Introduction

Overview of how to take apart a Bosch 36618 cordless drill driver. I will be taking apart the drill and cleaning bits and pieces as I go. I am not fixing or repairing any particular part of the drill. I hope you find this guid helpful!

Image 1/1: Prepare a workspace by having a clean, level surface and any required tools within reach.
  • Remove the battery before any disassembly.

  • Prepare a workspace by having a clean, level surface and any required tools within reach.

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Image 1/1: The screw circled in orange is recessed quite far and might not be reachable with certain T10 screwdrivers.
  • Remove the 11 T10 Torx screws from the exterior of the drill driver.

    • The screw circled in orange is recessed quite far and might not be reachable with certain T10 screwdrivers.

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Image 1/2: There are no tabs or plastic flaps holding the two pieces together. Pull straight up and the two pieces should separate easily. Image 2/2: Check out all that dust by the motor, that can't be efficient!
  • After the 11 exterior screws are removed, pull the plastic housing pieces apart.

    • There are no tabs or plastic flaps holding the two pieces together. Pull straight up and the two pieces should separate easily.

  • Check out all that dust by the motor, that can't be efficient!

  • The second picture is a closer up shot the side with all the electronic goodies.

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Image 1/3: Be aware of the speed selector (first picture) which is slotted onto the motor and chuck assembly as you remove it. Image 2/3: Remove the electrical connections. The colors are marked on the motor so no need to remember which side is which. Image 3/3: The electrical connections are spade terminals with a little locking piece on the front (non flat) side of the spade. Push the lock to the back and pull the connector straight out.
  • The motor and chuck assembly can be pulled up and out.

    • Be aware of the speed selector (first picture) which is slotted onto the motor and chuck assembly as you remove it.

  • Remove the electrical connections. The colors are marked on the motor so no need to remember which side is which.

    • The electrical connections are spade terminals with a little locking piece on the front (non flat) side of the spade. Push the lock to the back and pull the connector straight out.

  • What's remaining is the motor and chuck assembly (third picture).

  • The chuck can be removed with a hex key, I didn't go that far in the disassembly.

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Image 1/3: The two red boxes in the first picture depict where the separation will occur. Image 2/3: The second picture shows the connection on the chuck assembly side. Image 3/3: The third picture shows the connection on the motor side.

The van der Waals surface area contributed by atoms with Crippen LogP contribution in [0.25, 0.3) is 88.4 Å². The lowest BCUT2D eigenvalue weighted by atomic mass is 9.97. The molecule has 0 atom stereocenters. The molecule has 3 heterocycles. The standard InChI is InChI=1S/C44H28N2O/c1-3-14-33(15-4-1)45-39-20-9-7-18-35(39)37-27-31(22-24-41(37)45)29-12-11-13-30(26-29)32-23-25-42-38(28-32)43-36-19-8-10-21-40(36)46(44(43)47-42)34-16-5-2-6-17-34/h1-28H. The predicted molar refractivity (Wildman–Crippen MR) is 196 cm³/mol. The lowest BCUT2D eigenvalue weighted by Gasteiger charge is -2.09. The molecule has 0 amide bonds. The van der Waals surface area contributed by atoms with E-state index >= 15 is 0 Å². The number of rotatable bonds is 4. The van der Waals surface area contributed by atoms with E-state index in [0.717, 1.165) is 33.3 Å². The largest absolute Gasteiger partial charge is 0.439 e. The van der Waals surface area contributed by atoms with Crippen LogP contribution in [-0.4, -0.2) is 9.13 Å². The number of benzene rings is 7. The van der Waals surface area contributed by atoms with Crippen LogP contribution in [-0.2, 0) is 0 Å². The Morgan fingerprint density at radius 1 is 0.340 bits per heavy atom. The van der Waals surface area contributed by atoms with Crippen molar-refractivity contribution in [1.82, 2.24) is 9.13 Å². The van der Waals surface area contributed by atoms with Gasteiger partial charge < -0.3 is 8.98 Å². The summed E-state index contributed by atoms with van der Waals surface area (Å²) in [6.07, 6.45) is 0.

• The motor can be removed from the chuck assembly with a clockwise twist.

    • The two red boxes in the first picture depict where the separation will occur.

  • The second picture shows the connection on the chuck assembly side.

  • The third picture shows the connection on the motor side.

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Image 1/1: When reassembling, slotting the gear pictured to the left back into the chuck assembly can be finicky. Be patient and take your time.
  • Remove the black plate on the motor by removing the two T15 Torx screws.

    • When reassembling, slotting the gear pictured to the left back into the chuck assembly can be finicky. Be patient and take your time.

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Image 1/2: Picture 1: connections to the trigger assembly. Image 2/2: Picture 2: connections on the rear of the battery receptacle.
  • Here are some closeups of a few electrical connections.

  • Picture 1: connections to the trigger assembly.

  • Picture 2: connections on the rear of the battery receptacle.

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Image 1/2: Picture 2: be cautious of this spring behind the battery receptacle, it likes to fall out. Image 2/2: Picture 2: be cautious of this spring behind the battery receptacle, it likes to fall out.
  • Picture 1: closeup of the forward, revers, and lockout assembly.

  • Picture 2: be cautious of this spring behind the battery receptacle, it likes to fall out.

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Image 1/2: Image 2/2:
  • Insert wisdom here.

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Image 1/3: Picture 2. I relabeled the torque ring with Sharpie so that the markings were legible again. Image 2/3: Look at all that dust and particulates that were  gunking up the drill! I'm sure the drill driver will operate more smoother and efficiently now. Image 3/3: Thanks for looking at my teardown! Happy fixing!
  • Here's the thoroughly cleaned and fully reassembled drill. No extra pieces, yay!

  • Picture 2. I relabeled the torque ring with Sharpie so that the markings were legible again.

  • Look at all that dust and particulates that were gunking up the drill! I'm sure the drill driver will operate more smoother and efficiently now.

  • Thanks for looking at my teardown! Happy fixing!

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Finish Line

Calvin

Member since: 02/15/2015

209 Reputation

1 Guide authored

One Comment

In order to replace the gearbox (part 2606200263) for new one, you must remove the chuck. I tried to but was not able. After removing the screw inside the chuck, I tried to unscrew the chuck counter clockwise without result. Do you have the trick?

Dionne - Reply

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